Four years of hard work has finally paid off! My thesis, Battlefield of Bandages: A Case Study on Sanitation Policy, Medical reform, and Disease Prevention During the War of Rebellion, is available now for online download. Check it out! https://bearworks.missouristate.edu/theses/3507/
108 years ago today, two twins, Michel and Edmond Navratil, saw their father for the last time as he lowered them into a boat full of strangers in a desperate attempt to save their lives. They were on Easter break with their father who unbeknownst to the twins, had kidnapped them, leaving their mother at… Continue reading SOS! She’s Hit an Iceberg!
Long post, but stay with me on this one. 🎩🏛🧦 As some of you may remember, last year we surveyed Chimborazo hospital (CSA) at the National Archives. After sifting through maps, surveying hospital fatalities and disease, and thumbing through endless special orders and correspondence from Chimborazo, we drove to Richmond, VA to see the hospital… Continue reading Pursuing my own National Treasure
This trip will always be one I cherish. This was my third trip to DC for research over the course of my college career but there was just something about this one being possibly my last trip as a college student, which made it a little bittersweet. Although I have applied to a Ph.D. program… Continue reading Ride electric scooters with us through the National Mall (short film)- Washington D.C. research trip 2020
The updated travel guide! Check it out with all new recommendations and links to hot spots, tours, and more!
Tucked away in the Ozark Mountains rests one of my absolute favorite cities. Not only is the city rich in history, but virtually every building in the historic district has been restored and bask in their Victorian-era elegance. There is no place that I feel so at home, so at peace, or so incredibly happy than in Eureka Springs, Arkansas.
A few notes before we jump in
- Don’t forget to view the links provided in both the photo captions and in the text.
- ALL OF THE PHOTOS ON THIS BLOG UNLESS OTHERWISE SPECIFIED ARE MY CREATIVE PROPERTY. IF YOU USE THEM, YOU MUST CITE THEM PROPERLY.
- There are so many things I love about Eureka it is hard for me to just explain a few. That being said, it may seem like I am jumping around- be patient with me, there is
Basin Park Hotel
a lot to cover and…
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My day started off hectic, I was late- as always 🤷🏼♀️, threw lunchables in lunch boxes and finally got the boys to their grandma’s so I could get to MSU. It was not ideal, I was frustrated and had major anxiety, but as soon as I sat down here, looking at these documents, I felt… Continue reading “Do something you love and you’ll never work a day in your life”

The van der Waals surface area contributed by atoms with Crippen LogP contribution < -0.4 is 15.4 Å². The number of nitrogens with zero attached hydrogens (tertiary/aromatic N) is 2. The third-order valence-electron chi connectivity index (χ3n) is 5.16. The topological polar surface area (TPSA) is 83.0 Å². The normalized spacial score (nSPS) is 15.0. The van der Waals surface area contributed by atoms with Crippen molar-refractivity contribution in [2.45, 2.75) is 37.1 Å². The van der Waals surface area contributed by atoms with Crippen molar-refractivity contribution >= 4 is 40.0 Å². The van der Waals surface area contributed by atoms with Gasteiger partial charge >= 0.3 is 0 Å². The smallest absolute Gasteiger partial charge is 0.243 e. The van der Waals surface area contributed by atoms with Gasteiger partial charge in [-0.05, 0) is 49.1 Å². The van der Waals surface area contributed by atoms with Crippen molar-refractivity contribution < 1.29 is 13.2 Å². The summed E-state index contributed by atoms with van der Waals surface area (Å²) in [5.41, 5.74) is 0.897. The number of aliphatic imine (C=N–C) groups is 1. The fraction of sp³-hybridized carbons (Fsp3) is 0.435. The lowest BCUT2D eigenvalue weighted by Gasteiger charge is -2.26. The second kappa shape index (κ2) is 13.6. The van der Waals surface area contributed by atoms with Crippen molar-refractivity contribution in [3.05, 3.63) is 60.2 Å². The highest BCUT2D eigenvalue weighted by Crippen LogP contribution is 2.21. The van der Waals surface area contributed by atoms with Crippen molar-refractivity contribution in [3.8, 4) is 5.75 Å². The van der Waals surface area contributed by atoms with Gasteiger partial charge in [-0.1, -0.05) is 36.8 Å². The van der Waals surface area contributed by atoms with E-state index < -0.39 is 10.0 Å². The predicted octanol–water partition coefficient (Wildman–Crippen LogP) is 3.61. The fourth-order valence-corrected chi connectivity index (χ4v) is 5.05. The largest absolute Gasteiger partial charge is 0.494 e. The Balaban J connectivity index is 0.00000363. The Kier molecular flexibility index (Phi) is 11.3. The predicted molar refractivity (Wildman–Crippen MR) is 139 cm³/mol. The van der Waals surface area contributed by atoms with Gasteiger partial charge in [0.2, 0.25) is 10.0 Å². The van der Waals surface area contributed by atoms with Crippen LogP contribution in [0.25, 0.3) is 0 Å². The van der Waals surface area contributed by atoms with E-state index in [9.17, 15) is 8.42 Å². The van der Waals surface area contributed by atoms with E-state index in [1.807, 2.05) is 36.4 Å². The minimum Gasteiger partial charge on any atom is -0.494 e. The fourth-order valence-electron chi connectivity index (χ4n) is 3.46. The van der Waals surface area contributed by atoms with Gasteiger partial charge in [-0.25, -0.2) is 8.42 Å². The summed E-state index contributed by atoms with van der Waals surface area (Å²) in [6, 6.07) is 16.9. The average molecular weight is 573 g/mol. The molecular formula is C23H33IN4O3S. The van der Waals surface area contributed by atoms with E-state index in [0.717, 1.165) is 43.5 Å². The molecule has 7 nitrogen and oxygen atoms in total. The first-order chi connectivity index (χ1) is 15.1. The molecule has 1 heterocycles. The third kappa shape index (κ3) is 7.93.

Until the late 1930s, the narratives of former slaves living in Missouri were unheard. As many slaves were illiterate, documenting their experiences was commonly impossible. Due to the predominance of illiteracy, oral histories of former slaves were collected by the Works Progress Administration (WPA) in 1936 through a series of interviews with former slaves. As… Continue reading The Limits and Strengths of the WPA Missouri Slave Narratives
Tucked away in the Ozark Mountains rests one of my absolute favorite cities. Not only is the city rich in history, but virtually every building in the historic district has been restored and bask in their Victorian-era elegance. There is no place that I feel so at home, so at peace, or so incredibly happy… Continue reading A Victorian-Era Gem with a Chilling History: Ghosts, Secret Tunnels, and Bootleg Liquor in Eureka Springs, Arkansas- A Weekend Getaway Guide
By far, one of the prettiest places I have ever been during the fall was Philadelphia, PA. Not only are the Philly cheesesteaks an incentive to go in themselves, but the history, like all of the places featured in this blog, is endless. My boyfriend, Ben and I took a trip to Philly while on a research trip in Washington D.C. last year. Some of our incentives were to visit Independence Hall, the Liberty Bell, and Eastern State Penitentiary, which minoring in Criminology at Drury University at the time, prisons were of interest to me, and arguably, still are.
Since the most important thing to a historian is their research, I thought it would be appropriate to create a guide for archival research at the National Archives in Washington D.C. I am planning on creating a travel guide for D.C. but before I give you the obvious- where to stay and what to do,… Continue reading Washington D.C.- A Guide to Research at the National Archives